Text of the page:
Opposition parties, along with students, trade unions, and civil society groups have called for a nationwide general strike to take place on Thursday, March 14, to denounce recent changes to labor laws. Related demonstrations are possible, notably in the capital Budapest. A heightened security presence and localized traffic disruptions are to be expected near any demonstration site.
Protests denouncing a controversial labor law and judicial reform first erupted in Hungary on December 12, 2018. President János Áder signed the labor reforms into law despite the protests. Opponents of the law have called the reforms a "slave law"; the law increased the number of overtime hours employers can demand employees to work from 250 to 400 hours a year. It also allows associated overtime payment to be delayed up to three years. On January 3, opposition members of parliament pledged to make 2019 a "year of resistance" against the government of Prime Minister Viktor Orbán.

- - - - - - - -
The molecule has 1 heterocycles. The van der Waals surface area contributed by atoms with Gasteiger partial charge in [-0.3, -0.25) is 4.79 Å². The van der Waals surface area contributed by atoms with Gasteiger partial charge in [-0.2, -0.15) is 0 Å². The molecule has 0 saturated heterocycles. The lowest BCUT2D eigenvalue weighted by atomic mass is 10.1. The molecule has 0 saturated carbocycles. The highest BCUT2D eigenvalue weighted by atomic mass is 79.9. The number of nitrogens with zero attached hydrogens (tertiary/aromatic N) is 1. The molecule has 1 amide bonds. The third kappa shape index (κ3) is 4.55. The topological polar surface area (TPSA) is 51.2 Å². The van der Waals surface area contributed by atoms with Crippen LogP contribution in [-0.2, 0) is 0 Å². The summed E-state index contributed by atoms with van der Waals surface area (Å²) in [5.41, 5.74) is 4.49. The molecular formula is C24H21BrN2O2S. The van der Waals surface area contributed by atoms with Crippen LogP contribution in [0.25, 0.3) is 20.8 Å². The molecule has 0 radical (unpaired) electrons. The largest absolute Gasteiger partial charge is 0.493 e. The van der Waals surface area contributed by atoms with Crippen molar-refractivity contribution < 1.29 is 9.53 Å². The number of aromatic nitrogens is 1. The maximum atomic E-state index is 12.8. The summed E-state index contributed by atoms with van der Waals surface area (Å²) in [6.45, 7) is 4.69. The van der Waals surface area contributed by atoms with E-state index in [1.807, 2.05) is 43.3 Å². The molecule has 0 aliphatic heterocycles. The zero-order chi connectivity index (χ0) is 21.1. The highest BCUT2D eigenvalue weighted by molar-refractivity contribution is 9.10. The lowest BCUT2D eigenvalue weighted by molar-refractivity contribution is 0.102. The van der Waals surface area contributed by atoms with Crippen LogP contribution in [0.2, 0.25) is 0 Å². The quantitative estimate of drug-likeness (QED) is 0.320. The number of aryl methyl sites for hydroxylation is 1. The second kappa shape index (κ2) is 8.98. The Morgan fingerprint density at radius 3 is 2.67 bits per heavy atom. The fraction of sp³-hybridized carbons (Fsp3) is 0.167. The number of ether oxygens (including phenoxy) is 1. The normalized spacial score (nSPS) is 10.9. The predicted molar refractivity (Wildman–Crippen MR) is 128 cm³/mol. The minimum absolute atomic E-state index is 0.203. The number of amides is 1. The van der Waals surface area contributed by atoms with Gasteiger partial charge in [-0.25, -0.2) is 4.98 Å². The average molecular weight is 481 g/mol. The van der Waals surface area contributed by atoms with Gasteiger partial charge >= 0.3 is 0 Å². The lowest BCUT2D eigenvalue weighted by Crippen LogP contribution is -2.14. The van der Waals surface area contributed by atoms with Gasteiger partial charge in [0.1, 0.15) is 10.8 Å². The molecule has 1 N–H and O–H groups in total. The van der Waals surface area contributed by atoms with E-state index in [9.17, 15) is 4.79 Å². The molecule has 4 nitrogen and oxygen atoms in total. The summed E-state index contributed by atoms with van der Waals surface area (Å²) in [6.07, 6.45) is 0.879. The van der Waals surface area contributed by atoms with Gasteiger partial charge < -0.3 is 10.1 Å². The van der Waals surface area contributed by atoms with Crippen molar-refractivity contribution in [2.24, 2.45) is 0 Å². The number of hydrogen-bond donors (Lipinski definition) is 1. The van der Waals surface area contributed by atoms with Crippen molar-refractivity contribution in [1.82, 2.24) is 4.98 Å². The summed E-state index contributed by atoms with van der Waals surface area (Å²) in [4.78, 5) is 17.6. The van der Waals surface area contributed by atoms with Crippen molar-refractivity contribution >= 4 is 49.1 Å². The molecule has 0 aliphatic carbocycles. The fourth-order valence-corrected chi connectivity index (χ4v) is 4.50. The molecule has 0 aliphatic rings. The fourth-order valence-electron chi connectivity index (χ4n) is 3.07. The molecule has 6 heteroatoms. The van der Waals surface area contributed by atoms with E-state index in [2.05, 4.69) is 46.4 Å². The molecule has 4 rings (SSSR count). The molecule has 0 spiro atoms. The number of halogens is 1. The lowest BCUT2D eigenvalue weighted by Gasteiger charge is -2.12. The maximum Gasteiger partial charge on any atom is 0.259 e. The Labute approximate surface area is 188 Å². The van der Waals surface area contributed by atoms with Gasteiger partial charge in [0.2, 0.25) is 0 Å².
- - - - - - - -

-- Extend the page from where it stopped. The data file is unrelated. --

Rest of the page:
Individuals in Hungary are advised to avoid all demonstrations as a precaution, anticipate localized business and transportation disruptions near protest sites, and obey instructions issued by the local authorities.
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